Wednesday, January 30, 2013

Kindergarten Celebrations

Kindergarten is full of excitement!

Zane was chosen as the VIP for a week. He brought home a large, orange t-shirt to decorate and share with his class. We dug out some pictures and he helped me write all about him.

  My favorite... "I like red."

The kindergarteners also celebrated 100 days of school this month. Zane's class made Fruit Loop necklaces and head bands with 100 feathers. They also put 100 kisses on a large pink lip cutout to hang in the hall. Some of the boys were too embarrassed to put on red lipstick and kiss the paper. Not Zane. Although he was a little hesitant to tell Dad about that one. 

No Peace

Morgan had finished her shower and paused to see what Dad and Zane were watching on TV as she was headed to her bedroom. "Go to your room and get dressed," Scott told her. Not an unusual request. No one suspected anything. Until, Zane giggled.

A few seconds later Morgan came flying out of her bedroom with her towel barely on her and what sounded like a wounded coyote pup under her bed. Scott and Zane were hysterical with laughter but Morgan was not happy.

Later that evening, Scott asked Morgan if he could borrow a pencil from her desk. She promptly went into her room where it seemed that wounded pup was under her bed again. "Dad!" she screamed in disgust. She was not impressed.

For Christmas, Scott received a remote control electronic game calling device. (Thank you Brittany and Levi.) I guess Scott is just testing it.

Zane was feeling left out after Morgan got spooked twice. Scott assured him that he would be next. A few days went by and Zane mentioned it again. Then, Monday evening after dinner, Scott asked Zane to go find something in his room. Zane was hesitant and made Scott show him both hands before he would enter the room. Cautiously he took a few steps in and just as we all expected, he came screaming and running out of the room. Yep, that darn coyote pup had found it's way to Zane's bed.

This time Morgan was hysterical with laughter and Zane did not think it was funny any more. He hid behind the rocking chair crying and yelling he would never forgive his dad. Always a good scene when it's time to be putting pajamas on.

I comforted Zane and Scott went outside to get some more wood for the fire. It was time for revenge. I promised Zane we would get Dad back.
We made a plan.

Last night we put the speaker in the bathroom. (I hid it in the cupboard which was a mistake because it muffled the sound too much.) We listened carefully for Scott to finish his shower. (Morgan was afraid he would come running out without his towel.) When we were sure he had his towel wrapped around him, I pushed the button. 

Scott opened the door and gave us some pity screams and even said, "Oh, I'm so scared!" in a girly voice. We'll have to try harder but we will get him. You never know where and when that coyote pup will show up again.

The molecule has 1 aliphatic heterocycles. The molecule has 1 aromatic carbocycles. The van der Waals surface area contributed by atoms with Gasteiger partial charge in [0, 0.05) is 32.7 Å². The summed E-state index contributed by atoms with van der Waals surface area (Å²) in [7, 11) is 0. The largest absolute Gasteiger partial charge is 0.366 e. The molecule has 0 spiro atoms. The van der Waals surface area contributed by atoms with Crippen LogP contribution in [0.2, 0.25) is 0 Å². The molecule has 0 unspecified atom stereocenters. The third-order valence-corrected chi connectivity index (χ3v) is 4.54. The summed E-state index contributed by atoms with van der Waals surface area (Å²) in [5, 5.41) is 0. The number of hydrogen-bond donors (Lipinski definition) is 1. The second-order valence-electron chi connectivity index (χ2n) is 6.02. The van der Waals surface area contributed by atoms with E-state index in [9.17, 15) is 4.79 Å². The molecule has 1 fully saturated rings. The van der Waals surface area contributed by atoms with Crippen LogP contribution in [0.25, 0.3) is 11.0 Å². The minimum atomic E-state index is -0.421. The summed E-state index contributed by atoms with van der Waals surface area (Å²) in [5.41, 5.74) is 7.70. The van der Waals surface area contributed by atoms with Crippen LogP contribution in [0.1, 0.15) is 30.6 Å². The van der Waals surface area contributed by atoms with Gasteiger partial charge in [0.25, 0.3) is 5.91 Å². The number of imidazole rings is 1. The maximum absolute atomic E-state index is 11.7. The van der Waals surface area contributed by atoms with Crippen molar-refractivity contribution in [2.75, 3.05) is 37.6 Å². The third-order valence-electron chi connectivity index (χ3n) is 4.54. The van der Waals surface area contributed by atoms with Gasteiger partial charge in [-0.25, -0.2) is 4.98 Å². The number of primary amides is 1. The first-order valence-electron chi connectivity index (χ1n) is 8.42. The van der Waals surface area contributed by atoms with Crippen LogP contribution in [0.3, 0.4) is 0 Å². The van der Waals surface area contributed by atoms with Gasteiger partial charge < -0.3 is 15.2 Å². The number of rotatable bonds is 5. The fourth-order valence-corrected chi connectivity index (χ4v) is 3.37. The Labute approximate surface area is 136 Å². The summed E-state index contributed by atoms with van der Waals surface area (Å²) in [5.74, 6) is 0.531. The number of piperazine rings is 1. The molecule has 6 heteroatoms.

I have a feeling there will be no peace in our house until the batteries on that thing are dead.

Wednesday, January 16, 2013

And now, the rest of the story...

After several emails with Morgan's teacher, I was more frustrated. Her teacher assured me that Morgan was doing great at school. She always seemed happy and ALWAYS stayed on task. She was doing good work and seldom asked questions. (Her fear of being in trouble or doing something wrong was in full force.) The teacher didn't understand why homework was taking so long.

At parent teacher conferences I broke down in tears. I tried not to. The frustration just overwhelmed me. Then the teacher took me seriously. She submitted my request for a formal evaluation.

The initial questionnaire showed autistic tendencies and the school psychologist wanted to continue with a full evaluation. We spent a month answering questions, filling out forms, and having Morgan's abilities tested. We looked forward with great anticipation to our team meeting day.

The results were tallied and the decision made. Her social skills put her in the autism spectrum. Her cognitive and language was borderline autism. But her behavior and coordination gave little indication of autism. (She is one of the strongest and fastest 4th graders even though she is the smallest.)

The experts all agreed that Morgan's spelling and writing are below level. They all agreed that she needed extra help with reading, which she is currently getting. The speech therapist agreed to work with her on a few lingering issues. But, because she is on the bottom line of the average range she is still considered average. She doesn't qualify for any additional help until she falls below that line.

I strongly feel it is because of my interventions at home that she is able to stay on the line. The experts all praised me as I shared what I had been doing to teach Morgan about emotions and how to deal with anxiety. They told me to keep up the good work.

The principal said she noticed that Morgan is the first one out the door at the end of the day. She agreed that Morgan is probably so overwhelmed from holding it together at school and that's why she falls apart when she gets home. She also felt Morgan was just a little immature and things would get better when her maturity level catches up with her peers. That's what the teachers have been saying all along, she'll catch on eventually.

The experts agreed with all of my concerns, showed me test results that confirmed my frustrations, and then patted me on the back and sent me on my way. I shed a few more tears and then continued my research online. Autism is getting a lot of attention right now and there is TONS of information. Even without an official label, there are things I have found that help her.

I am committed to helping my daughter be a successful learner. If she wants to be a veterinarian then I will support her every step of the way.